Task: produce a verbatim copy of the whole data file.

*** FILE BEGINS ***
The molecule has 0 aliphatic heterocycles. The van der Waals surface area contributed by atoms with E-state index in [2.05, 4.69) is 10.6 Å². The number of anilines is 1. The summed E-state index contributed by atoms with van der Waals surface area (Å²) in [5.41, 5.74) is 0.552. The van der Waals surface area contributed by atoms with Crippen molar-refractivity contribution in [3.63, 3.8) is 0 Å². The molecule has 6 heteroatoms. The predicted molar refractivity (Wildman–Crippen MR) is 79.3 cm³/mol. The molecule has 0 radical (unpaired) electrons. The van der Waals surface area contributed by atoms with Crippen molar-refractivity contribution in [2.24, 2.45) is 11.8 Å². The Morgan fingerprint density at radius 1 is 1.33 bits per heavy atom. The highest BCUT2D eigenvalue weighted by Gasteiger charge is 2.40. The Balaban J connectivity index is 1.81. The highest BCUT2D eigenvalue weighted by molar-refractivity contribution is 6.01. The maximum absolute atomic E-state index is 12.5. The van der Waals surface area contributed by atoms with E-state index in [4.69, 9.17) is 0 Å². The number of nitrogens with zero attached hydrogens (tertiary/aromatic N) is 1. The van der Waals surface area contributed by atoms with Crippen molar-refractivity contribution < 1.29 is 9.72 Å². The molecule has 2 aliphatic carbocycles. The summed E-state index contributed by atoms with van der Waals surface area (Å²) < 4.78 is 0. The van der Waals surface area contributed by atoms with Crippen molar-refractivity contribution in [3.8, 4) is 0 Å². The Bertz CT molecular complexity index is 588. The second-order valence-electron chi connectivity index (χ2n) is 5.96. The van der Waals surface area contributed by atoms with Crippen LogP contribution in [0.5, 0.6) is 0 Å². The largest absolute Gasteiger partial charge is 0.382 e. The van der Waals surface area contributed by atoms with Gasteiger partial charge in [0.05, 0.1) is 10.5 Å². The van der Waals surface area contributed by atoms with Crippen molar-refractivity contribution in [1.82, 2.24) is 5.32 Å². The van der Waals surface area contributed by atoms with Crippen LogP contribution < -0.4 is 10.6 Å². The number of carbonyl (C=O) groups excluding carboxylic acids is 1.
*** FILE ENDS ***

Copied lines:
The molecule has 0 aliphatic heterocycles. The van der Waals surface area contributed by atoms with E-state index in [2.05, 4.69) is 10.6 Å². The number of anilines is 1. The summed E-state index contributed by atoms with van der Waals surface area (Å²) in [5.41, 5.74) is 0.552. The van der Waals surface area contributed by atoms with Crippen molar-refractivity contribution in [3.63, 3.8) is 0 Å². The molecule has 6 heteroatoms. The predicted molar refractivity (Wildman–Crippen MR) is 79.3 cm³/mol. The molecule has 0 radical (unpaired) electrons. The van der Waals surface area contributed by atoms with Crippen molar-refractivity contribution in [2.24, 2.45) is 11.8 Å². The Morgan fingerprint density at radius 1 is 1.33 bits per heavy atom. The highest BCUT2D eigenvalue weighted by Gasteiger charge is 2.40. The Balaban J connectivity index is 1.81. The highest BCUT2D eigenvalue weighted by molar-refractivity contribution is 6.01. The maximum absolute atomic E-state index is 12.5. The van der Waals surface area contributed by atoms with E-state index in [4.69, 9.17) is 0 Å². The number of nitrogens with zero attached hydrogens (tertiary/aromatic N) is 1. The van der Waals surface area contributed by atoms with Crippen molar-refractivity contribution < 1.29 is 9.72 Å². The molecule has 2 aliphatic carbocycles. The summed E-state index contributed by atoms with van der Waals surface area (Å²) < 4.78 is 0. The van der Waals surface area contributed by atoms with Crippen molar-refractivity contribution in [3.8, 4) is 0 Å². The Bertz CT molecular complexity index is 588. The second-order valence-electron chi connectivity index (χ2n) is 5.96. The van der Waals surface area contributed by atoms with Crippen LogP contribution in [0.5, 0.6) is 0 Å². The largest absolute Gasteiger partial charge is 0.382 e. The van der Waals surface area contributed by atoms with Gasteiger partial charge in [0.05, 0.1) is 10.5 Å². The van der Waals surface area contributed by atoms with Crippen molar-refractivity contribution in [1.82, 2.24) is 5.32 Å². The van der Waals surface area contributed by atoms with Crippen LogP contribution < -0.4 is 10.6 Å². The number of carbonyl (C=O) groups excluding carboxylic acids is 1.